Blink

Potts bust; Step back in time

Potts bust

Dr. Timothy Potts' first try at a new acquisition for the Kimbell Art Museum in Fort Worth since becoming its director a little more than a year ago has failed -- to which, of course, Potts reportedly says, "You've got to be gracious in defeat." Potts had his eye on a resplendent late-15th-century Botticelli painting, Virgin Adoring the Christ Child, which became available on the international market as part of the British Earl of Wemyss' estate. If ever an Aussie had an inside track to acquiring British-owned art treasures, it should have been Potts. A native of Sydney and former director of the National Gallery of Victoria in Melbourne, Potts taught ancient art at London's Oxford University early in his career and was affiliated with the British Academy in archaeological research projects. Potts had engineered the Botticelli deal down to the wire, museum insiders say, with only one last legal hurdle before acquiring the painting. The United Kingdom's strict export laws require that British museums get a shot at matching bids when foreign countries are trying to buy art masterpieces. The National Gallery of Scotland matched the Kimbell's reported $24 million offer. However stiff his upper lip appears to remain in the face of this disappointment, Potts has to be hurting. The Australian press and his former museum colleagues said the Kimbell's acquisition budget, estimated at $8 million annually, was a big part of Potts' decision to leave NGV, where only $2 million (U.S.) was available for acquisitions each year.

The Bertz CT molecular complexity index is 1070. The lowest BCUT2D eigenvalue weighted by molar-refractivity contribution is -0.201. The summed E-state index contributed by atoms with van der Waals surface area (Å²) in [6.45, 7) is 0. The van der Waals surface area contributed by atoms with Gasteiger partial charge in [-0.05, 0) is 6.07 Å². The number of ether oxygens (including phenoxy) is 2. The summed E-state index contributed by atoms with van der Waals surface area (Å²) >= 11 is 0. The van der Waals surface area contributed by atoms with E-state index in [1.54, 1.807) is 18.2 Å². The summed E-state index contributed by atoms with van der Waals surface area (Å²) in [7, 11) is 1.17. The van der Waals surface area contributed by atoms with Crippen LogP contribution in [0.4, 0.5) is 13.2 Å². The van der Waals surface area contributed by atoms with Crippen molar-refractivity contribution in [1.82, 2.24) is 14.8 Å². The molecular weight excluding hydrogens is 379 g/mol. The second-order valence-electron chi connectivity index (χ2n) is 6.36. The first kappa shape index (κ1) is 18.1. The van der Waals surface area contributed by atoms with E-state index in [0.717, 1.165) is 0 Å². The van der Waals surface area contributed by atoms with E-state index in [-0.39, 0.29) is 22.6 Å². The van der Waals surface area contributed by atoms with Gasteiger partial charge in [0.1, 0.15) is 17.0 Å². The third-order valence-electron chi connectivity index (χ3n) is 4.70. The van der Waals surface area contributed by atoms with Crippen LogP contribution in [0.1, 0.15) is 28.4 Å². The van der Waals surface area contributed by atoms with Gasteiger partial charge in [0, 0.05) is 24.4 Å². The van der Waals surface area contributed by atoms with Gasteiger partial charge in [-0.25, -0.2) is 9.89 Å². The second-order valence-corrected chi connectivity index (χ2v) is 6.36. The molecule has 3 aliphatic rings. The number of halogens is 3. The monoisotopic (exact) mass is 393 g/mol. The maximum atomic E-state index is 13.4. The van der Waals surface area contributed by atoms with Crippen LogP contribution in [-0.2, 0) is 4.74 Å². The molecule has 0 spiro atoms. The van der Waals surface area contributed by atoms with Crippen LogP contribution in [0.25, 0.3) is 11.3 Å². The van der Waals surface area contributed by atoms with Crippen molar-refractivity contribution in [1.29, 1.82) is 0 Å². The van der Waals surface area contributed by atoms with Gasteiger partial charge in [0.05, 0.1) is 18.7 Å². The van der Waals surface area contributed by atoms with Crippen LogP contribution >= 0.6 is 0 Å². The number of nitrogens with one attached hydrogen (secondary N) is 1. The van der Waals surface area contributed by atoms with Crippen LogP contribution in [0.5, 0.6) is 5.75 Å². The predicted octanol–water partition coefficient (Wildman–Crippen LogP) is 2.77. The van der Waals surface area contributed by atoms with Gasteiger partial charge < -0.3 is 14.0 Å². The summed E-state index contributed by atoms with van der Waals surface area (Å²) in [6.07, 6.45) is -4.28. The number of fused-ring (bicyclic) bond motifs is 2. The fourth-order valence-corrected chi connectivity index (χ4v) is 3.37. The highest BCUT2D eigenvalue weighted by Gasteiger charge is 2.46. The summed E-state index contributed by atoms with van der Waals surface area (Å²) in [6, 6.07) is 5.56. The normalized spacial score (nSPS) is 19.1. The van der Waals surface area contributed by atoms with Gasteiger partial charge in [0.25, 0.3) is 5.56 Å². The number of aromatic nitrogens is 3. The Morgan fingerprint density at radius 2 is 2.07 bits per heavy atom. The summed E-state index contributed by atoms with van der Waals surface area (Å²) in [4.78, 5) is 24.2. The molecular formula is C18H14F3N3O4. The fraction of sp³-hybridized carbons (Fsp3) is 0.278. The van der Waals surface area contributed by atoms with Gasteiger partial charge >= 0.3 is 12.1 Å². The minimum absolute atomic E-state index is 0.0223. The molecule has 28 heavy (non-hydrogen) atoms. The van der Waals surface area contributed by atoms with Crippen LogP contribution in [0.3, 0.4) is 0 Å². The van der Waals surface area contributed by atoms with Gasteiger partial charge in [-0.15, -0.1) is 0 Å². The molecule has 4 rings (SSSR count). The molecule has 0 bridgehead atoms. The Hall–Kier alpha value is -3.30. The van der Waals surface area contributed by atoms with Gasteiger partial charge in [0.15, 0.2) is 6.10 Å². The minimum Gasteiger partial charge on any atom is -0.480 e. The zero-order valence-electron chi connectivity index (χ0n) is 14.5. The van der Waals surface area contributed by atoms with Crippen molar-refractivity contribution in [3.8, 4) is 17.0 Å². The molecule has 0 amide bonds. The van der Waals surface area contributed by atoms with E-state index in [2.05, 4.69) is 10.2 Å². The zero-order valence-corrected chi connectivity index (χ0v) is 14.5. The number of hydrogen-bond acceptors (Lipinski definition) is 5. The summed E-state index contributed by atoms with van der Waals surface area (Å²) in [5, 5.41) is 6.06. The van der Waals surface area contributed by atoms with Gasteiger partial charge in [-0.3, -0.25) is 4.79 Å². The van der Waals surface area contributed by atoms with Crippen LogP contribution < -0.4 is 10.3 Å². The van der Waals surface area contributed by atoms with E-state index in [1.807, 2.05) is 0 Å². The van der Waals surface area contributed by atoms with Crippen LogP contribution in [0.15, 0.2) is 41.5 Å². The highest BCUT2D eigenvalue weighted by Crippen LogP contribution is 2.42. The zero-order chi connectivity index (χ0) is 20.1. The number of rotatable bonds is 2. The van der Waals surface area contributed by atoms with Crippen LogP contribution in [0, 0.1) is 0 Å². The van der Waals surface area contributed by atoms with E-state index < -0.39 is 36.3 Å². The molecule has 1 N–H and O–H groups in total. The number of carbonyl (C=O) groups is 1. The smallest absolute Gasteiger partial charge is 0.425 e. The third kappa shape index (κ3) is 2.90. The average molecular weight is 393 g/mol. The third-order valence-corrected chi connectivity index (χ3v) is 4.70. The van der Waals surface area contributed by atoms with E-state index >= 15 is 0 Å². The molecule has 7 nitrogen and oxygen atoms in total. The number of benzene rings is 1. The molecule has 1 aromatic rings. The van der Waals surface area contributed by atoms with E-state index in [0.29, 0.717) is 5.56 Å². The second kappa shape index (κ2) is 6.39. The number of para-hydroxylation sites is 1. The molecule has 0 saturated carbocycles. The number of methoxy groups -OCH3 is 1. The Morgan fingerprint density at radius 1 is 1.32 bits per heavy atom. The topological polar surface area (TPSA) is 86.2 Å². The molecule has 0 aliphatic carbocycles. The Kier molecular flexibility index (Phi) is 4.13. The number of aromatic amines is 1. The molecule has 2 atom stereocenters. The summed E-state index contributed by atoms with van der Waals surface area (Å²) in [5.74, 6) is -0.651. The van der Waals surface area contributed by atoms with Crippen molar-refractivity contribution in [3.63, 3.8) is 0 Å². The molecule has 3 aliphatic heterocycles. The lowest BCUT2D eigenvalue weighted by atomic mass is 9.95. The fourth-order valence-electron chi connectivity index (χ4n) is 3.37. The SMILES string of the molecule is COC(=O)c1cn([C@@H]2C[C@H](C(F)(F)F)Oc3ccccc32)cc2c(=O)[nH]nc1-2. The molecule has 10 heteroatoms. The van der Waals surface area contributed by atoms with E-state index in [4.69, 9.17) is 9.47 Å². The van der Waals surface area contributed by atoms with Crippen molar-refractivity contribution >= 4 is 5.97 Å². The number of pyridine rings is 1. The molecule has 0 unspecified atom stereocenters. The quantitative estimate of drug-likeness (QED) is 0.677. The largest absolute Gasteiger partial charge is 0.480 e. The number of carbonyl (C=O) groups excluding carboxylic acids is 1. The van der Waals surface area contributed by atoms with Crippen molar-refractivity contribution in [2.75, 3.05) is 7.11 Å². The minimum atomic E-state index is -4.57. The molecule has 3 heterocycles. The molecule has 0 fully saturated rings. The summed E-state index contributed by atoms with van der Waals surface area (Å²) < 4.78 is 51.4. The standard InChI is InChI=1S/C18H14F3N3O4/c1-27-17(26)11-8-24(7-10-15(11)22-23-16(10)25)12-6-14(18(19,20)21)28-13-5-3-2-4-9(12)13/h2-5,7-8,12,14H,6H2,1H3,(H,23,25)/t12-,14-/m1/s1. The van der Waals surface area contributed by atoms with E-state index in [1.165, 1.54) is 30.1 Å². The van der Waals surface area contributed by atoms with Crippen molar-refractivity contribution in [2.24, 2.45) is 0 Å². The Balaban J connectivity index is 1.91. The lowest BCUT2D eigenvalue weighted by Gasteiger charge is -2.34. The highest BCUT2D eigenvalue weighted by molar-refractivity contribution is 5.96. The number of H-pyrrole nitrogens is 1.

Step back in time

The Dallas Gallery District Association's Eva Valdez has a week-old, stinky turkey leg of a bone to pick with the local arts press. She's tired of the lack of attention Dallas media give to the group of uptown Fairmount-Routh streets art galleries, whose specialties fall somewhere between what you can see in a local museum and what's hot at contemporary art galleries on the Dallas art scene. "Since most of these galleries specialize in early-19th-century art," Valdez says, "their work seldom gets press coverage. Critics tend to focus on contemporary and modern art." Plus, she says, many of these uptown galleries are open by appointment only, so if people did happen to stop by, they could very likely find the doors locked. "So, for Christmas and for a little fun, we want to change all that," Valdez says. She and her cohorts at DGDA -- including Elliott Yeary Gallery, McKinney Avenue Antiques, Riddell Rare Maps and Fine Prints, and David Dike Fine Art, among 20 others -- will open for a holiday gallery walk from noon to 4 p.m. on December 4.

ó Annabelle Massey Helber

 
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